Sentry and Void also had an interesting Trait that allowed you to sub in a different version of either The Sentry or The Void (kind of a clunky precursor to “Shifting Focus”) for additional battlefield flexibility and a mid-dial Movement Special Power (ASGARD MUST FALL: Once per game, give Sentry and Void a double power action. For the rest of the game even if this power is lost elevated terrain is considered grounded hindering terrain. Deal Sentry and Void and each character occupying elevated terrain 1 unavoidable damage.) that essentially allowed you to level the Map if you got stuck in a disadvantageous terrain position on the Map.

Having said all that, Sentry and Void did have a few weaknesses as well, beyond the obvious weakness of only having one figure make up your entire army.

–No Improved Targeting meant that despite Sentry and Void’s awesome Range (11), they still had to run up to anyone in hidden in Stealth, which could sometimes leave them in a slightly vulnerable position given that their Movement Speed was only 10, which was actually on the low-end for Hypersonic Speed figures.

–A top dial 11 Attack was fine, but hardly gamebreaking, and left Sentry and Void severely vulnerable to forces that had fielded multiple sources of Probability Control and–to a lesser extent–Perplex.

This left Sentry and Void in a spot where it was viable in the 300 point Meta, but hardly dominant.

What Can Be Learned From Sentry and Void: In an era of where it seems like even Thor is getting multiple 50 and 75-point representations, I was worried that we’d never see a serious 300 point OMA ever again. But The Might Thor set from last August and the Avengers: Infinity expansion from May brought us a lot of great high-point and Colossal figures.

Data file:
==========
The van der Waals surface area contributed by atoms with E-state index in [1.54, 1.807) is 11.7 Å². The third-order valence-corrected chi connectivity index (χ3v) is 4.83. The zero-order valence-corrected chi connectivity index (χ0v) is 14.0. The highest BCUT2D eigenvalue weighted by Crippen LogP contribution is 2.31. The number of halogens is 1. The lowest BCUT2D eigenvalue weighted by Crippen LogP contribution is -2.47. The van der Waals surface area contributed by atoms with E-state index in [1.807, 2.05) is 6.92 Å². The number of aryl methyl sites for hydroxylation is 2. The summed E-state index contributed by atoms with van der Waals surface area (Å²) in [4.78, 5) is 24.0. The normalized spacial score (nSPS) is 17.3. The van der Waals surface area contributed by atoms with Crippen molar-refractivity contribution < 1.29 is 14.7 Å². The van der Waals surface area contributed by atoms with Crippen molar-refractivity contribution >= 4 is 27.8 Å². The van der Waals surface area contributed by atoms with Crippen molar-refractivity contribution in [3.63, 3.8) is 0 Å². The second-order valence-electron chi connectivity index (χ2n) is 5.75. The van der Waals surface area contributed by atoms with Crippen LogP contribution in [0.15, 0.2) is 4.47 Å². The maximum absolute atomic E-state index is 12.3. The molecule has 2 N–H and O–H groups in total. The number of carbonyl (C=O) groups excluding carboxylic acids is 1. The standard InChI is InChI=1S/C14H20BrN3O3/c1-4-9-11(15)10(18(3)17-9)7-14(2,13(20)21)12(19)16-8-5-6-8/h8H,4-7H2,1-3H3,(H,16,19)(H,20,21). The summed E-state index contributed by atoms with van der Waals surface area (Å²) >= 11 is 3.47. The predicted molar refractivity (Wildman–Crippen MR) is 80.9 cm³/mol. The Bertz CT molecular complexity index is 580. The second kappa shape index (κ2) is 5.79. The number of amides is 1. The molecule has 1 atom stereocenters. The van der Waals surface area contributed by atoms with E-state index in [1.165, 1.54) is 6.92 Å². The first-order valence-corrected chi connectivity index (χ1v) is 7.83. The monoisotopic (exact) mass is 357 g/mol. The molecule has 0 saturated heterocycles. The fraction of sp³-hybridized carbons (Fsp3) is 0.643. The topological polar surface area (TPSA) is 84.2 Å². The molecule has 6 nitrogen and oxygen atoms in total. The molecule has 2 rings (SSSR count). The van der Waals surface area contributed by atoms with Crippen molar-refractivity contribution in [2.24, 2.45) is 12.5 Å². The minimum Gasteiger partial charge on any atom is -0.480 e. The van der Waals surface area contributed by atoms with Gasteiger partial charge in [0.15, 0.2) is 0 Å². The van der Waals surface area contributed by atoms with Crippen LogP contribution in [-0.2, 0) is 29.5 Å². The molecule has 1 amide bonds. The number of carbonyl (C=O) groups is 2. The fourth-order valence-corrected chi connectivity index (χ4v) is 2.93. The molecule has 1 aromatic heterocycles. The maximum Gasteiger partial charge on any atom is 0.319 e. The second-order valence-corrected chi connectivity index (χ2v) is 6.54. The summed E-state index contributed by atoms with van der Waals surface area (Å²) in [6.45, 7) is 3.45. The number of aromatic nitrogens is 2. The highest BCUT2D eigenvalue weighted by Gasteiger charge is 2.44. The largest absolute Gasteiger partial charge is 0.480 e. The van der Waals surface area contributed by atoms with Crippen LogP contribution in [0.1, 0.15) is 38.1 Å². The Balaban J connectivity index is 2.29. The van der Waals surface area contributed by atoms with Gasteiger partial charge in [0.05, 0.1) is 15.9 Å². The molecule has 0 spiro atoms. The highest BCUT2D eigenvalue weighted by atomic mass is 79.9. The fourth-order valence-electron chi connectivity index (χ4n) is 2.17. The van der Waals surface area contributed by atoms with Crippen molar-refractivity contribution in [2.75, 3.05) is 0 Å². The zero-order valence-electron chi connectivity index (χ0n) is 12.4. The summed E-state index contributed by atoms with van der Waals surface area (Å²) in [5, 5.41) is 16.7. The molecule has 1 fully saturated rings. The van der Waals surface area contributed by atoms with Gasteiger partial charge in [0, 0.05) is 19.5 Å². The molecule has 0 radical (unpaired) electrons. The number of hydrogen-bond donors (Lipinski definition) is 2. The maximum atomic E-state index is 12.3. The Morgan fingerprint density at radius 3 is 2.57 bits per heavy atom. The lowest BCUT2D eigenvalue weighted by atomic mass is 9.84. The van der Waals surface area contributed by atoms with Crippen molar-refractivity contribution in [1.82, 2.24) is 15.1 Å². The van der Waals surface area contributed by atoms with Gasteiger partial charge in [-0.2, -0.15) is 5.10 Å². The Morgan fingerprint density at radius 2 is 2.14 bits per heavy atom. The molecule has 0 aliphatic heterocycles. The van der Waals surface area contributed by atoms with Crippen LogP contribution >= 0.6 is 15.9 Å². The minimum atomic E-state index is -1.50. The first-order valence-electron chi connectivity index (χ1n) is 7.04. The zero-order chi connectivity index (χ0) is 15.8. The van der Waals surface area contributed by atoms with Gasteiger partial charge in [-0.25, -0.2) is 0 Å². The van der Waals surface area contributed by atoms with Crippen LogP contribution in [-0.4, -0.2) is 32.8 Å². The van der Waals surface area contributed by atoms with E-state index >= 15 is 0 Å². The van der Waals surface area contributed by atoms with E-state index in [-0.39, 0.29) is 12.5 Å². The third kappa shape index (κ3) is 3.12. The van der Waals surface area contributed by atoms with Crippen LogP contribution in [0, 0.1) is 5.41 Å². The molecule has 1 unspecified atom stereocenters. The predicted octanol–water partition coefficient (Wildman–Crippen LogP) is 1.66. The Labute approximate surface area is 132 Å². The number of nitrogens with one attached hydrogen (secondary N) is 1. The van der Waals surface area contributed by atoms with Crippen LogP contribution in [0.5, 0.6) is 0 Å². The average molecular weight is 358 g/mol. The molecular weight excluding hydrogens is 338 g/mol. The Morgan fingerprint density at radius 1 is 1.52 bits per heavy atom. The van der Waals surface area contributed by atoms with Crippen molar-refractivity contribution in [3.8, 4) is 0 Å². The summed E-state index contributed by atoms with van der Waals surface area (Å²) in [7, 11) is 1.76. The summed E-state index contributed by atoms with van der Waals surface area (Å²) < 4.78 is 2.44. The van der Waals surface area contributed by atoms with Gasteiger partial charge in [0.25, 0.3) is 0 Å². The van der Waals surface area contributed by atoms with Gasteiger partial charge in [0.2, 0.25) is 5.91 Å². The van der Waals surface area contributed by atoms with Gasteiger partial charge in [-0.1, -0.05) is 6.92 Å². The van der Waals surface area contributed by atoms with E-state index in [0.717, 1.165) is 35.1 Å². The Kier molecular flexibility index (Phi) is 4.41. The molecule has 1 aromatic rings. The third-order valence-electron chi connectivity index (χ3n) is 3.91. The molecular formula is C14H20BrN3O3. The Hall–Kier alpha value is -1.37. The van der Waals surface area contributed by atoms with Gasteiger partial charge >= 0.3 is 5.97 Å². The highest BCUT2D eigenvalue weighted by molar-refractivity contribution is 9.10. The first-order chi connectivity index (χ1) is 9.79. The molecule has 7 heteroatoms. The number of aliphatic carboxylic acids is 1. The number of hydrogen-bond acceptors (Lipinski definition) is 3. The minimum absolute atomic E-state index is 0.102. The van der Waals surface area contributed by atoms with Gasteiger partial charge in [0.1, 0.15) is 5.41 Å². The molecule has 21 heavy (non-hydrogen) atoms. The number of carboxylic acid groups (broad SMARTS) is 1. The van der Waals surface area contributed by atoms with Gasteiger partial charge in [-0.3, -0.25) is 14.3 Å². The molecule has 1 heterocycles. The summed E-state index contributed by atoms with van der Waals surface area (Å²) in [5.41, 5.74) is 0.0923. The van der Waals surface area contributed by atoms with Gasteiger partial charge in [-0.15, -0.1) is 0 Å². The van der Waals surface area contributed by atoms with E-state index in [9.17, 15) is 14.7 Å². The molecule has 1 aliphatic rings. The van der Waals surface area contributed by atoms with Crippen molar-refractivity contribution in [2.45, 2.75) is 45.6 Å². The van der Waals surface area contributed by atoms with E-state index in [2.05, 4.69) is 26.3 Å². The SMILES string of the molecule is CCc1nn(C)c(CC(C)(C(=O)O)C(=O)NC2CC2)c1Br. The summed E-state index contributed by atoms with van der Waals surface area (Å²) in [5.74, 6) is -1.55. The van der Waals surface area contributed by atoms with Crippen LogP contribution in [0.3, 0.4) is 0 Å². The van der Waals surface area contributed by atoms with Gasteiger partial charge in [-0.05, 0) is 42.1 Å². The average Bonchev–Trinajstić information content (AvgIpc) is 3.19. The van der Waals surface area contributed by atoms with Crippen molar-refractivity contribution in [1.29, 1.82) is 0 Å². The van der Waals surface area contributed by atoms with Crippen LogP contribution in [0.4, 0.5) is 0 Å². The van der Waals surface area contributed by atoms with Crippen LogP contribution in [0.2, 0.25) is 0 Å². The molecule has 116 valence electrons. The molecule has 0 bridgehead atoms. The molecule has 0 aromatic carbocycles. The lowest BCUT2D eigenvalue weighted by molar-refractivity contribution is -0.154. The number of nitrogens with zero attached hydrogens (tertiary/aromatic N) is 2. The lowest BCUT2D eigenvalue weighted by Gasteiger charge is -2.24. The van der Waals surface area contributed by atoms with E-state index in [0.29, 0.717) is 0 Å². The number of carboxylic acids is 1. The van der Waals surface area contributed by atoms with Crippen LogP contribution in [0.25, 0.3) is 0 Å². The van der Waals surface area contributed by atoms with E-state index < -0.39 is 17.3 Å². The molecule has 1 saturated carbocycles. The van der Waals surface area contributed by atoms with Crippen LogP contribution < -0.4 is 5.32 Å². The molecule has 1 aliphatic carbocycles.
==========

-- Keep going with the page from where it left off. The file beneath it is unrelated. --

Still, I think Carnage from TMT might be the closest they’ve gotten to a viable 300 point piece (the jury’s still out on 300 Point Tri-Sentinel and 300 Point Starro). I really want to see Wizkids give us a viable 300 Point piece that kind of lands right in that “Goldilocks” design sweet spot of not overpowered, not underpowered, but just right for the competitive scene.

Spectre 2

2. WF066R Spectre — 35 Points — Chase:

Why This PieceReally, this could be almost any of the KC “Tower Mode” pieces; I just chose the Spectre because he was my favorite.

But this whole series of pieces was a home run that has paid dividends over multiple sets (we seem to get new KC pieces every year as Con Exclusives, and two more showed up in last year’s “Elseworlds” expansion!).

35 Points for one Click is expensive, but his Damage Special (I SET THIS WORLD ON A DIFFERENT PATH: Spectre can use Probability Control to target a character regardless of line of fire.) is potentially game-altering if not dealt with promptly. He has great Defense (18 with ES/D plus the KC and Mystics TA) for his cost as well.

As a cherry on top, this is his SECOND dial; he has a whole main dial if you’d rather use him that way.

All in all, a ton of value.

What Can Be Learned From Spectre: WizKids has a history of releasing broken Chase figures (usually from the DC universe) that just oppress the Meta from the first day they’re released (Lydea Mallor; just about every Entity from WOL).

The KC Chases didn’t do that. Oh, they were powerful as hell, and certainly viable in some Meta Builds, but they weren’t “must-haves” for folks who want to play competitively (or even folks who were just trying to keep up with the Joneses at their FLGS).